In fact, the Dutch Prosecutor has reportedly classified Tsemakh as a suspect, and at least his witness status is because of a video in which Tsemakh seems to admit to playing a role in the attempt to conceal the BUK missile launcher after it became clear that a passenger airliner had been downed. 

In the interview, Tsemakh claims to have known only as much as the public, and that he only learned of it “in the evening, or the next day in the morning”.

Tsemakh was captured on 27 June 2019, in an extremely dangerous operation carried out by SBU [Ukraine’s Security Service] officers.  He was formally charged under Article 258-3 of Ukraine’s Criminal Code, with creation of a terrorist organization, however his link with MH17 was clear from the outset, except, of course, on Russian state-controlled media.

Here the capture is described as an “abduction”, with no mention given of one reason why it worked, namely that Tsemakh, who has an alcohol problem, was very drunk.  Vyshynsky asks him if he is willing to tell a court about “the abduction, the tranquilizers, the forced detention, the interrogations… Are you planning to turn to the international courts?”  Tsemakh says that he is “considering such an option”.  Neither man sees fit to explain why, if Tsemakh wanted “to turn to an international court” and if he considers himself to have been the victim of “an act of terrorism by the Ukrainian state”, he and Russia went to such lengths to avoid him getting anyway near such a court.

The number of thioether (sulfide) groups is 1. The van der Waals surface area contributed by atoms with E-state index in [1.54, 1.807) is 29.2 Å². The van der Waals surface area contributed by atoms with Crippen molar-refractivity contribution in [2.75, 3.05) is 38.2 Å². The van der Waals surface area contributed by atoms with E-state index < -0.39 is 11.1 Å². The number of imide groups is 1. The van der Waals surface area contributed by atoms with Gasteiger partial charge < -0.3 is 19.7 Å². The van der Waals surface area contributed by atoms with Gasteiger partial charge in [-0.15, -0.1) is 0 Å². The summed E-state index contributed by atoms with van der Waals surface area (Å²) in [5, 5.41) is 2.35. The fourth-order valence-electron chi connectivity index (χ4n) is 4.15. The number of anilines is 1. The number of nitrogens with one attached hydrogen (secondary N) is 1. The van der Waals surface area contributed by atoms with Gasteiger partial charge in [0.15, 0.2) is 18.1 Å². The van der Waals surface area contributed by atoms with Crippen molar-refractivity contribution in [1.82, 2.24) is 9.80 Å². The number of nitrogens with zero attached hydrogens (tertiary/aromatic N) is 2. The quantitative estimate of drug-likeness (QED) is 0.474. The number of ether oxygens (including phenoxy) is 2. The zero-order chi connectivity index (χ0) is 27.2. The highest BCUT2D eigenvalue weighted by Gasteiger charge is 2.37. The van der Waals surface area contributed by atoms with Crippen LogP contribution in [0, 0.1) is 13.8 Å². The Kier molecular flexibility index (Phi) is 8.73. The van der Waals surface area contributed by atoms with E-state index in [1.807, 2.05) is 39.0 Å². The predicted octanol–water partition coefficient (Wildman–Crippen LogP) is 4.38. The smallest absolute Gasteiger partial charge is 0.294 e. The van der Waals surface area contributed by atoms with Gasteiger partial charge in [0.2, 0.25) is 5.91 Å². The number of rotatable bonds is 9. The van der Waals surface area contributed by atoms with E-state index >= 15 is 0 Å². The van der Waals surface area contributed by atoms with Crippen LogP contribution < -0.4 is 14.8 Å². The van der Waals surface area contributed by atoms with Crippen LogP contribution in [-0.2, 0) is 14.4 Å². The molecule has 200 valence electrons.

A few details are not completely omitted.  We learn, for example, that he was questioned by police officers from Holland and from Australia.  Although this is clearly very important, most of the attention is given to how well the interviewers spoke in Russian, not what information they sought from him.  When asked if they had put pressure on him, Tsemakh claimed that he had been offered “a program of witness protection, citizenship and a house in Holland, for some reason, why not in Australia?  - that’s what surprised me, and I didn’t bargain

Russia cannot seriously hope that any but an internal audience could be convinced by the distorted and muffled explanation of the MH17 disaster, the reason why Tsemakh was an important witness, and the overt attempt to not even mention Russia’s involvement. 

On the other hand, the lies are ongoing, and there is presumably the calculation that some mud must stick if false claims keep being presented as ‘possible versions’.  Russia is very clearly using levers of influence behind the scenes, with this explaining the Malaysian Prime Minister, Mahathir Mohamad’s sudden very strange statements questioning the findings of JIT, of which it is a member. This appears to be linked with negotiations over a military – palm oil deal between Russia and Malaysia.

The other aim for bringing Tsemakh out of the woodwork was probably to push Russia’s refrain about the conflict in Ukraine being ‘a civil war’.  There were so many leading figures in 2014 who were Russian, that Tsemakh’s Ukrainian roots are convenient, as was his assertion that he joined the militants because otherwise his “grandchildren could be forced to think in Ukrainian”.  He asserts that he was “defending [his] home]”.   

It seems that the criminal charge against Tsemakh remains intact, however Ukraine’s enforcement officers would need to catch him again which Russia will presumably now ensure does not happen.